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'I can't use my home' | Breast cancer survivor says paper mill's foul odor preventing her from living in her home

JoAnn Carroll has been staying at her Florida condo because she said New-Indy's hydrogen sulfide emissions are harming her health.

CATAWBA, S.C. — A South Carolina breast cancer survivor said she hasn't lived in her house in nearly two months because of hydrogen sulfide emissions coming from New-Indy Containerboard's Catawba plant.

New-Indy is under federal and state orders to clean up its air emissions, which, regulators said, have led to a noxious odor that's resulted in thousands of complaints.

Multiple lawsuits against the company, which is part-owned by New England Patriots owner Robert Kraft, alleged the mill's odor is harming the health of scores of neighbors.

JoAnn Carroll said when she and her husband left for their Florida condo in January, there were no issues with her neighborhood's air quality.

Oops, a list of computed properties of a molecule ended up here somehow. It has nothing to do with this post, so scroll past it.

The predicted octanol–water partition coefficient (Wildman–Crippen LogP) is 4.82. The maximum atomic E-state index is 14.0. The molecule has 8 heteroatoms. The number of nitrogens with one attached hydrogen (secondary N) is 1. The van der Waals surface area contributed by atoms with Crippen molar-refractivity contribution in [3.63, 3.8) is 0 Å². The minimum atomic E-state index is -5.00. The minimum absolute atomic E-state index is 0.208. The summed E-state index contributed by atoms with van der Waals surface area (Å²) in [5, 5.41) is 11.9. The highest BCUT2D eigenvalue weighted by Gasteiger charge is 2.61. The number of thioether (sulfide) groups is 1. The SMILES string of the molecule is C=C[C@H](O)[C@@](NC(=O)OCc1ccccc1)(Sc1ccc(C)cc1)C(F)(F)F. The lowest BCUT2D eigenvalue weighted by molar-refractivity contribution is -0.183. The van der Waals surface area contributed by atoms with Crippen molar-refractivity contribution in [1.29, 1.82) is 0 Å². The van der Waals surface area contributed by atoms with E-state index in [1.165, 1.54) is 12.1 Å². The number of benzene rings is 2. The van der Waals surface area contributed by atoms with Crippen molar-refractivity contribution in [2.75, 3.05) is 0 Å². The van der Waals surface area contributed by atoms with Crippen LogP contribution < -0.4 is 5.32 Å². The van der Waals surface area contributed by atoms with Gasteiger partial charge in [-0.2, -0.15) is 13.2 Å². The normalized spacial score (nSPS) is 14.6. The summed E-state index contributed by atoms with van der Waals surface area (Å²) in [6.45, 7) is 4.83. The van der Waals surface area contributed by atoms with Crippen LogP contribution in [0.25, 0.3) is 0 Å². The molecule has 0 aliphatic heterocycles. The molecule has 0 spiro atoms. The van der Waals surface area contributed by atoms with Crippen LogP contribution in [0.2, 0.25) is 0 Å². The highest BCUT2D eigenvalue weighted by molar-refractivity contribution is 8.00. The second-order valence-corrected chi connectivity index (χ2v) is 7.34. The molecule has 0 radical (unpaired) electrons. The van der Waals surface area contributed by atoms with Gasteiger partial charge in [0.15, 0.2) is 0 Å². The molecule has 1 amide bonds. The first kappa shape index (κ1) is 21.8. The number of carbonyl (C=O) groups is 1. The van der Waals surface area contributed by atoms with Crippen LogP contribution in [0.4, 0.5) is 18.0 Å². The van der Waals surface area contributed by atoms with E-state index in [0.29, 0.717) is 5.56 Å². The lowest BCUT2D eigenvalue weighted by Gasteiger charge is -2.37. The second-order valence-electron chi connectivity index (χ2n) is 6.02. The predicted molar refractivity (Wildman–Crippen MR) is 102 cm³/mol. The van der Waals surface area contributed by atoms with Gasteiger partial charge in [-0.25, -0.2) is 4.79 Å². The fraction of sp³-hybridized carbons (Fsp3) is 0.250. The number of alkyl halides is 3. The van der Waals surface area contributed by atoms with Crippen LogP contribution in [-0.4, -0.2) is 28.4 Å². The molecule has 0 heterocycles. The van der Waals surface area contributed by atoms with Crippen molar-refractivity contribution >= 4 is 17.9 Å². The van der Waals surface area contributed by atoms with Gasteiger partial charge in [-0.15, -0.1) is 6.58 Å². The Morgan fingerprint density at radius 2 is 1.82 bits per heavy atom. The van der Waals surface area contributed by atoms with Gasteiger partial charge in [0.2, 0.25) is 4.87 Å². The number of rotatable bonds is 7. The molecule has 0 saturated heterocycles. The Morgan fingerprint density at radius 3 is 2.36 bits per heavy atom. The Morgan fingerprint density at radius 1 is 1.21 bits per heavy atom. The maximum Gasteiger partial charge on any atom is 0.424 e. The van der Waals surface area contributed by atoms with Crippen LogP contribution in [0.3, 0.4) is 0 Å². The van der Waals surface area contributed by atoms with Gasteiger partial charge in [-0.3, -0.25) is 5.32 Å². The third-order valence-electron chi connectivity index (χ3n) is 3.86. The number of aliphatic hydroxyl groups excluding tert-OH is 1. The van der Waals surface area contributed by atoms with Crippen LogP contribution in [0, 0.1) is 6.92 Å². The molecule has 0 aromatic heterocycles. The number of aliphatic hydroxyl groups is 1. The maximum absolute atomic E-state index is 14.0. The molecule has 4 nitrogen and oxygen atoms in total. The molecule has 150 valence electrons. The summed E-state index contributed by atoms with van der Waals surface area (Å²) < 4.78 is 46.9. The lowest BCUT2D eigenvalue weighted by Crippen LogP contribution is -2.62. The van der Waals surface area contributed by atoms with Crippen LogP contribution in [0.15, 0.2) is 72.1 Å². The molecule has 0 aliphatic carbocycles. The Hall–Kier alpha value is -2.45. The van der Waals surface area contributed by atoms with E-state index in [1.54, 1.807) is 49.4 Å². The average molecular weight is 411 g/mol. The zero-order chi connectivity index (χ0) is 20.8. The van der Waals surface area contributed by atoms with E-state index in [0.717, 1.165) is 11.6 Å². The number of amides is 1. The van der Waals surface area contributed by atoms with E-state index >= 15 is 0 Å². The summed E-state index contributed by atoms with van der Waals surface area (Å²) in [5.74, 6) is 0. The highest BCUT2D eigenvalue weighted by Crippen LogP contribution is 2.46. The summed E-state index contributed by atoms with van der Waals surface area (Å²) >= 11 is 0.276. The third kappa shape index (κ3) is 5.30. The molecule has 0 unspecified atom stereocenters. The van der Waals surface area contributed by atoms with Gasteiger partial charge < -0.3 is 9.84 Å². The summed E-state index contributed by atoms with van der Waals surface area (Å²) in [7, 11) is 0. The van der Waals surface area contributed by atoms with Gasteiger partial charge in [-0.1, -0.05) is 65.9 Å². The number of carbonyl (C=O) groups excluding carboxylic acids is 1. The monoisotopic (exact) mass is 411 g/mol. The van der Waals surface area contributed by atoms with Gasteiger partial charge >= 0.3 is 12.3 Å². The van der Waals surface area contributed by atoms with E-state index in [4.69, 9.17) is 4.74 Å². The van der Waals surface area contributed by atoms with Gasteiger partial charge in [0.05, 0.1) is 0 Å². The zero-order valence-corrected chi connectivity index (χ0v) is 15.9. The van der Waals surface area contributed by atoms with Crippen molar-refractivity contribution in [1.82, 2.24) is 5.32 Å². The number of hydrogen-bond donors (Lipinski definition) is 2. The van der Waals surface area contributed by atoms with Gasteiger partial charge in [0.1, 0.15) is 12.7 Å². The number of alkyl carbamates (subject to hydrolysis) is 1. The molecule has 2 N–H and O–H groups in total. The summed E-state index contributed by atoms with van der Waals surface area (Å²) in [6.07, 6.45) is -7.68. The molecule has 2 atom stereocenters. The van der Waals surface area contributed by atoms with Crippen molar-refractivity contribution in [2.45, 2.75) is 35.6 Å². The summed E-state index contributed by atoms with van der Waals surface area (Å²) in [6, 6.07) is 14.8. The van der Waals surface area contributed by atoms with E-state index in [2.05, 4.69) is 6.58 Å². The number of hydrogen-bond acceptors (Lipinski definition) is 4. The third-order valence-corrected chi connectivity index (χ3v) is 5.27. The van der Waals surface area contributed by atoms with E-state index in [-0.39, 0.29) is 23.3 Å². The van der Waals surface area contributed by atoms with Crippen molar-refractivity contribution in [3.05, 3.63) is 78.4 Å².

But, she said when they returned in April, she noticed a faint odor on the first day.

"I had a slight irritation in my throat and a little laryngitis," Carroll said.

A few days later, Carroll said the odor got worse and caused her throat and ears to burn.

"It was so bad that I couldn't even speak," Carroll said. "My husband said, 'This is insane.' We packed up the car, and we left."

As they began driving back to Florida, Carroll said their Waze app took them past New-Indy's plant.

"It never took us that way ever," Carroll said. "I started choking and gagging in my car."

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Nearly two months since they made the drive back to their condo, Carroll still hasn't returned home.

"It's very sad because we're paying taxes, and we're paying [homeowners' association] fees, and I can't use my home," Carroll said.

Carroll is also a breast cancer survivor, and she hopes by sharing her story from hundreds of miles away, it'll put more pressure on New-Indy's owners to change their ways and inspire her neighbors who, she believes, are suffering.

"You need to hold tight and be strong and don't back down," Carroll said. "I'm not even there, and I'm not backing down."

Carroll told WCNC Charlotte as sad as it is to not be staying in her own home, she's putting her health first.

"I have no intention of letting New-Indy kill me," Carroll said.

WCNC Charlotte has submitted multiple interview requests with New-Indy Containerboard's management since April, but the plant has to continued to decline them, including one submitted Thursday morning.

The company also wouldn't answer a written list of questions WCNC Charlotte submitted to the company, which included topics about residents' health concerns.

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